Jazzy 'Paradise Blue' ponders racism and loss at Detroit Public Theatre
"Paradise Blue," the third installment in Dominique Morisseau's Detroit cycle, may be set in 1949, but it wrestles with issues that are surprisingly current -- gentrification, racism, and the fraught dynamics between men and women.
The play at Detroit Public Theatre, which runs through Nov. 3, is set in 1949 in Detroit's Black Bottom and Paradise Valley, minutes before both would be leveled in the name of urban "renewal" and freeway construction.
Morisseau, who grew up in Detroit but now lives in Los Angeles, focuses on Blue, a trumpeter who owns a jazz club in doomed Paradise Valley, the fabled, one-time cultural heart of Detroit's African-American community. Blue knows what's coming, and debates selling and getting out while he still can.
"Blue is a complicated character," Morisseau said, "and not necessarily a likable one. I wrote him to explore the tortured soul of the black artist at the time, dealing with the battle between racism and his own genius."
Morisseau, who won her own MacArthur genius grant, calls "Paradise Blue" a more spiritual play than her previous two set in the city, "Detroit '67" and "Skeleton Crew," but she gives spiritual a very specific definition.
In the late 1940s, long before our Freudian age, "Where was the tortured psyche to go?" she asked. "It had to go into art or jazz -- the levitation of jazz music was a spiritual place. Spirit doesn't have to be religious," Morisseau added, "just something that's out of body."
The women in "Paradise Blue," Pumpkin and Silver, echo the pair of polar opposites audiences came to love in "Detroit '67." It's a female dichotomy Morisseau finds both thematically useful and fascinating.
"I'm interested in exploring different sorts of womanhood," she said, "and whether they're there to support each other or not." In this case, Pumpkin is the good girl, compliant, well-liked and a little abused. Silver, by contrast, is a sexpot who knows how to make men heel.
"A woman firm in her voice and power is not to be trusted!" Morisseau said with a laugh. "And in 'Paradise Blue,' the one who doesn't have power is the one everyone trusts and loves. But what happens when she does come into her power?"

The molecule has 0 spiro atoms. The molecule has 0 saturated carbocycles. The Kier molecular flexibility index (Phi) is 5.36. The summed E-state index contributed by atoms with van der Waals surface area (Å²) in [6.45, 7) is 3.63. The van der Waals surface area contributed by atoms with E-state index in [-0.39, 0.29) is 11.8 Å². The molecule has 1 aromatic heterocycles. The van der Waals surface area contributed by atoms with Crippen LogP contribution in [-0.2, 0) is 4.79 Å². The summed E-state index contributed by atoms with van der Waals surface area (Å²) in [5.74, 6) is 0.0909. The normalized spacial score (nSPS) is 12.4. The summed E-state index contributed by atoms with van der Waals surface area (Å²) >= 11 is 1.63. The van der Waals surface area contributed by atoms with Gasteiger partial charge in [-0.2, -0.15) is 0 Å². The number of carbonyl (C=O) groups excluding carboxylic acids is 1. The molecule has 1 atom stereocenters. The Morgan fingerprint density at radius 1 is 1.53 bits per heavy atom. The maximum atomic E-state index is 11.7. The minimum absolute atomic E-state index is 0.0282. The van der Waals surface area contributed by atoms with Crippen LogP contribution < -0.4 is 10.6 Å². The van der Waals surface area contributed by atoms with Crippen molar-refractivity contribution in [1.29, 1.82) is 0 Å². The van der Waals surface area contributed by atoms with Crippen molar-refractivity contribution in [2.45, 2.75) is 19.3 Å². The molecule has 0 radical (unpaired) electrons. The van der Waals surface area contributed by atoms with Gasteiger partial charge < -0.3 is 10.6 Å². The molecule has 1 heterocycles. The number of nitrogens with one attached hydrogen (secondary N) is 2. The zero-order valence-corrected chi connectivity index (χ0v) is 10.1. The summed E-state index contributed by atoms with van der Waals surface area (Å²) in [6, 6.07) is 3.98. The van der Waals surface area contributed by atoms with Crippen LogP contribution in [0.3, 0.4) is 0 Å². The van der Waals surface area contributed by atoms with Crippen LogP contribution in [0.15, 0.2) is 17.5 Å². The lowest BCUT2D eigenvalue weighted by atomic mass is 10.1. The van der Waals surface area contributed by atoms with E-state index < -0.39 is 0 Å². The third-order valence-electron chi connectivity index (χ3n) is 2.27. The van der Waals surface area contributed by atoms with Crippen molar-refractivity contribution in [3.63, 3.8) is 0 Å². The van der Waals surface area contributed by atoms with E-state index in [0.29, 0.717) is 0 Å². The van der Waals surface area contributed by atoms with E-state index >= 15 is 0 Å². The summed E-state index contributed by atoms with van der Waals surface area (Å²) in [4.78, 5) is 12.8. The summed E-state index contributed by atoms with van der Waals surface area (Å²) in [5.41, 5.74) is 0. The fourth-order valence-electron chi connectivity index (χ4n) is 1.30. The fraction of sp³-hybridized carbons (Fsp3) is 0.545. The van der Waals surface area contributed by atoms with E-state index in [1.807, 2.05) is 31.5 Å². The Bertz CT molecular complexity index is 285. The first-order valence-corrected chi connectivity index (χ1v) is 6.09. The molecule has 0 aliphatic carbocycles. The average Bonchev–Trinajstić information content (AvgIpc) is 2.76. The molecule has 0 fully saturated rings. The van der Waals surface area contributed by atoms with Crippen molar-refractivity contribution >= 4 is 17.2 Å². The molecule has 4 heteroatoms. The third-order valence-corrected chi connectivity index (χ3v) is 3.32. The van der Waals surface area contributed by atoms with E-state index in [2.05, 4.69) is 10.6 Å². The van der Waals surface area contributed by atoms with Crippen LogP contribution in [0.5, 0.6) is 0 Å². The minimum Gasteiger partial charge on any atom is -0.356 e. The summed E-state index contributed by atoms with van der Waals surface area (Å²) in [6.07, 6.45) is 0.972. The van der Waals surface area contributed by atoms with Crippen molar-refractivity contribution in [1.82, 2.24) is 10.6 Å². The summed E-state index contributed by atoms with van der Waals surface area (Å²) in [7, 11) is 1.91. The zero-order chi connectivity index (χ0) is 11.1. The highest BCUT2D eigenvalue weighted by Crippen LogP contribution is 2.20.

Then there's the physical domination. "What about the very real, unchecked abuse that was common to this era? There was no legislation, and no awareness of domestic violence as a problem," she said. "So my characters are negotiating that as well."
And whether they know it or not, they're about to negotiate becoming refugees in their own town, as Mayor Albert Cobo's hostile plans to expunge the city's principal black neighborhood were taking shape.
It's hard, Morisseau argues, to measure what was lost.
"When a community is displaced, you lose its soul," she said. "You lose the community's foundation, its values. And in the case of Paradise Valley," jammed with clubs and bars, "you lose entrepreneurship, and a model for black independent businesses to thrive."
As far as she knows, none of Morisseau's relatives were among the thousands scattered by the bulldozers. But she still mourns the loss.
"You lose the culture of that area. With Paradise Valley in particular," Morisseau said, "you lose the legendary jazz scene. Now we're known for Motown. We lost being a hub for jazz."
As for the gentrification happening today, Morisseau is of two minds. She acknowledges that places are going to change, and that development is necessary.
Still, she wonders whether Detroit could become a model for social change that doesn't involve the dismissive cruelty that ordinarily accompanies upheaval.
"People don't like the word 'gentrification,'" Morisseau said. "They don't like to think it's violent, but it is. The problem with gentrification is you have no idea whose graves you're stepping over, or how sacred that house was for the people who came before you."
In town for the lead up to her play, Morisseau roots for Detroit to take a more enlightened path than most other cities.
"Places are going to change," she said, "but they don't have to change with disgust. They can change with inclusion, and not with dismissal of the people and their history."
Through Nov. 3
Detroit Public Theatre, Max M. & Marjorie S. Fisher Music Center, 3711 Woodward, Detroit
$40 - adult, $25 - juniors under 30, $30 - seniors 65+ / Wed., Thurs., Fri. & Sun.
$47.50 - adult, $32.50 - juniors under 30, $37.50 seniors 65+ / Saturday